Woodward, Okla. —
When it comes to the health of the citizens of Woodward County, there are a lot of challenges, but there are a few advantages as well.
Representatives from a variety of community agencies discussed some of these challenges and advantages during a health care assessment meeting Tuesday at High Plains Technology Center.
Tuesday's meeting was actually the fourth in a series of such meetings sponsored by the Woodward Area Coalition (WAC) in cooperation with the Oklahoma Turning Point Council through the Oklahoma State Department of Health as well as other community partners.
In addition to Turning Point and the health department, other agencies represented at Tuesday's meeting included Western Plains Youth and Family Services, Northwest Center for Behavioral Health, the Oklahoma Health Care Authority, the Oklahoma Highway Patrol, and Woodward Regional Hospital. A local minister and a chiropractor were also in attendance.
"We tried to reach out to a bunch of different sectors of community and engage them," said Lana Shaffer, the area field consultant for Turning Point. "Everybody brings their own knowledge and understanding so it's important to have those people at the table so you can get the full picture and an accurate picture of what's going on in the community."
Shaffer said the purpose of the series of health care assessments was to identify specific health care issues in Woodward County and then develop a plan to prioritize and address those issues.
The 3 previous assessment meetings focused on 1) how the county's health resources are perceived, 2) how well the county's public health system partners collaborate, and 3) analysis of a variety of health indicators to determine the county's current health status.
However, Tuesday's meeting was held to identify the "Forces of Change," such as different trends or events, that positively and or negatively impact health care in Woodward County.
The "Forces of Change" that are listed below are those that were identified as perceived issues by the community representatives listed above, and may not be a full, complete accurate list of health care issues in Woodward County.
HEALTH CARE ADVANTAGES
Some of the positive forces and health advantages discussed included:
• access to mid-level health care providers, such as physician assistants, as well as access to certain specialists, including cardiologists, orthopedists, a neurosurgeon, dialysis providers, and an otolaryngologist (ear, nose and throat specialist) through Woodward Regional Hospital and the Woodward Clinics;
• improvements to outdoor areas to encourage exercise, including new ballparks and other facilities at Crystal Beach Park over the past few years, as well as planned extension to the walking trail in coming years;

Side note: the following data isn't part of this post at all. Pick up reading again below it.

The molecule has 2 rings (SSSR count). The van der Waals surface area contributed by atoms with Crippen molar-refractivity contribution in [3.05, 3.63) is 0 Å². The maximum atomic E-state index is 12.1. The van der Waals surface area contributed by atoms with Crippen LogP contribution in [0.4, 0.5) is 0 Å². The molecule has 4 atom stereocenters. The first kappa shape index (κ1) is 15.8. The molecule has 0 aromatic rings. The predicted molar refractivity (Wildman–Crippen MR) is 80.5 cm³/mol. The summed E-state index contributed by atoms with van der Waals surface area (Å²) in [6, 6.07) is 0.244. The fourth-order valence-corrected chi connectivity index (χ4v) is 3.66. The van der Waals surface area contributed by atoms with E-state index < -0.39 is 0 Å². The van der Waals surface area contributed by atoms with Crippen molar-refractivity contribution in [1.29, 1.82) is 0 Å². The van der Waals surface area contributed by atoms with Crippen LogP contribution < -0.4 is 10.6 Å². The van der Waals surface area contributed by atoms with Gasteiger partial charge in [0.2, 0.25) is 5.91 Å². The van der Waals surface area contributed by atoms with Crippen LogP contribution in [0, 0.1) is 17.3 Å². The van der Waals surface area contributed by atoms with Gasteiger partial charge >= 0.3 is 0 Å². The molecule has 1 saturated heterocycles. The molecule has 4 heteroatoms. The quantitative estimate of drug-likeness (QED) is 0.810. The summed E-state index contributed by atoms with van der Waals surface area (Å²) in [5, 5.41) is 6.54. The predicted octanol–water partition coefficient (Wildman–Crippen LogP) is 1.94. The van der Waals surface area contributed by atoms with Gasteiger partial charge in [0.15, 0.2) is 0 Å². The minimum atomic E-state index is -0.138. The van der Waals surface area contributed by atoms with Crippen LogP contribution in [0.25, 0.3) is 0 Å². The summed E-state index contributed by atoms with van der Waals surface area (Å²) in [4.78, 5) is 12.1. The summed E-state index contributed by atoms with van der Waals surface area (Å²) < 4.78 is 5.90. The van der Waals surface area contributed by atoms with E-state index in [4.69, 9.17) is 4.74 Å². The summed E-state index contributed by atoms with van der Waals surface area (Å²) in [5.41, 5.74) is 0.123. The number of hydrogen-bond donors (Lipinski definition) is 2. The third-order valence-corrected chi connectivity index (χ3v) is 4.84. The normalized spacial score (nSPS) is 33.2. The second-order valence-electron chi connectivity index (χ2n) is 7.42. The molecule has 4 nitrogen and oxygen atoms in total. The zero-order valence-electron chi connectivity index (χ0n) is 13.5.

• good collaboration between local agencies and even amongst community members in general, such as with benefit dinners organized to help certain individuals or families with health care expenses;
• increased support for public health initiatives and policy changes such as school campuses becoming tobacco-free; and
• the current strong economy bolstered by the energy industry, which is pumping more money into city coffers and thus helping to pay for better equipment and facilities, such as the new central fire station in Woodward, construction on which is set to begin next year.
AREA HEALTH CARE CHALLENGES
Some of the negative forces of change, or health care challenges, included:
• language barriers between health care providers and non-English speaking patients;
• the current doctor shortage as well as issues with recruiting and retaining doctors in such a rural area;
• higher cost of living, for housing and daily expenses, as well as for health care;
• an aging population, especially as many older citizens now face the demands of extended careers because they need the extra income to cover higher expenses or in some cases extended child-rearing responsibilities with grandparents having to raise grandkids;
• lack of certain health care resources, such as limited bed space in mental health or substance abuse facilities;
• difficulty in accessing mental health services, including everything from parents not bringing their children to counseling to lack of adult services in areas of marriage counseling, parenting assistance, anger management;
• environmental factors such as the impact of the ongoing drought and concerns over the impact of fracking on water supplies;
• increased criminal activity, whether drug and/or alcohol related or issues related to child sexual abuse and human trafficking; and
• the move to a more digital society, which can impede access to certain resources if a person doesn't have or know how to use a computer.
However, some of the forces discussed had both positive and negative elements, such as:
• the development of electronic medical records which on the positive side can help improve patient care and make for more organized record keeping, but on the negative side can be expensive to implement and involves a learning curve; and
• the Affordable Care Act, which through the marketplace will offer the potential for more people to get health care coverage, but on the other hand is leading to changes in eligibility requirements for certain programs such as SoonerCare that is reducing access to those programs.